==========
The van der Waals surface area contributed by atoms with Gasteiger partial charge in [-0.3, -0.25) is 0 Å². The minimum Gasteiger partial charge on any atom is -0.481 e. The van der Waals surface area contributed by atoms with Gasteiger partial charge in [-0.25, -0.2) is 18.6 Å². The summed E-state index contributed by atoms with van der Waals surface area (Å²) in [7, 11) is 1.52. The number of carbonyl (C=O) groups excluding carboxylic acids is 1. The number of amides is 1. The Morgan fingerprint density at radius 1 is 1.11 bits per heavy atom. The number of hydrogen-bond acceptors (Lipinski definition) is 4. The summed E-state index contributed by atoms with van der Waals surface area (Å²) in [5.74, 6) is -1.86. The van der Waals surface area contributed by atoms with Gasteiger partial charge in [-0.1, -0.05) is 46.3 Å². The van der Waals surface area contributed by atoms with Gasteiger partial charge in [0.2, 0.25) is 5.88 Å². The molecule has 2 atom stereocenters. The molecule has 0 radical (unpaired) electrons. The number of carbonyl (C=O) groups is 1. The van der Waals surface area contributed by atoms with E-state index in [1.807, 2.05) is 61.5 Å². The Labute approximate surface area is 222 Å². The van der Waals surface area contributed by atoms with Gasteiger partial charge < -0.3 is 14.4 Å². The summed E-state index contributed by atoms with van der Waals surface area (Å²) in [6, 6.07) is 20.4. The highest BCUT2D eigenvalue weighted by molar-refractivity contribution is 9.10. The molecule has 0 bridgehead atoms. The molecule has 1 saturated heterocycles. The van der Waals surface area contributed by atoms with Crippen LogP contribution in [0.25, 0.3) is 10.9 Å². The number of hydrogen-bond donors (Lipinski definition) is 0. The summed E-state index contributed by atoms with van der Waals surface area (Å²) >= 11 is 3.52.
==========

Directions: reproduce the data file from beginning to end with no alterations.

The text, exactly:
The van der Waals surface area contributed by atoms with Gasteiger partial charge in [-0.3, -0.25) is 0 Å². The minimum Gasteiger partial charge on any atom is -0.481 e. The van der Waals surface area contributed by atoms with Gasteiger partial charge in [-0.25, -0.2) is 18.6 Å². The summed E-state index contributed by atoms with van der Waals surface area (Å²) in [7, 11) is 1.52. The number of carbonyl (C=O) groups excluding carboxylic acids is 1. The number of amides is 1. The Morgan fingerprint density at radius 1 is 1.11 bits per heavy atom. The number of hydrogen-bond acceptors (Lipinski definition) is 4. The summed E-state index contributed by atoms with van der Waals surface area (Å²) in [5.74, 6) is -1.86. The van der Waals surface area contributed by atoms with Gasteiger partial charge in [-0.1, -0.05) is 46.3 Å². The van der Waals surface area contributed by atoms with Gasteiger partial charge in [0.2, 0.25) is 5.88 Å². The molecule has 2 atom stereocenters. The molecule has 0 radical (unpaired) electrons. The number of carbonyl (C=O) groups is 1. The van der Waals surface area contributed by atoms with E-state index in [1.807, 2.05) is 61.5 Å². The Labute approximate surface area is 222 Å². The van der Waals surface area contributed by atoms with Gasteiger partial charge < -0.3 is 14.4 Å². The summed E-state index contributed by atoms with van der Waals surface area (Å²) in [6, 6.07) is 20.4. The highest BCUT2D eigenvalue weighted by molar-refractivity contribution is 9.10. The molecule has 0 bridgehead atoms. The molecule has 1 saturated heterocycles. The van der Waals surface area contributed by atoms with Crippen LogP contribution in [0.25, 0.3) is 10.9 Å². The number of hydrogen-bond donors (Lipinski definition) is 0. The summed E-state index contributed by atoms with van der Waals surface area (Å²) >= 11 is 3.52.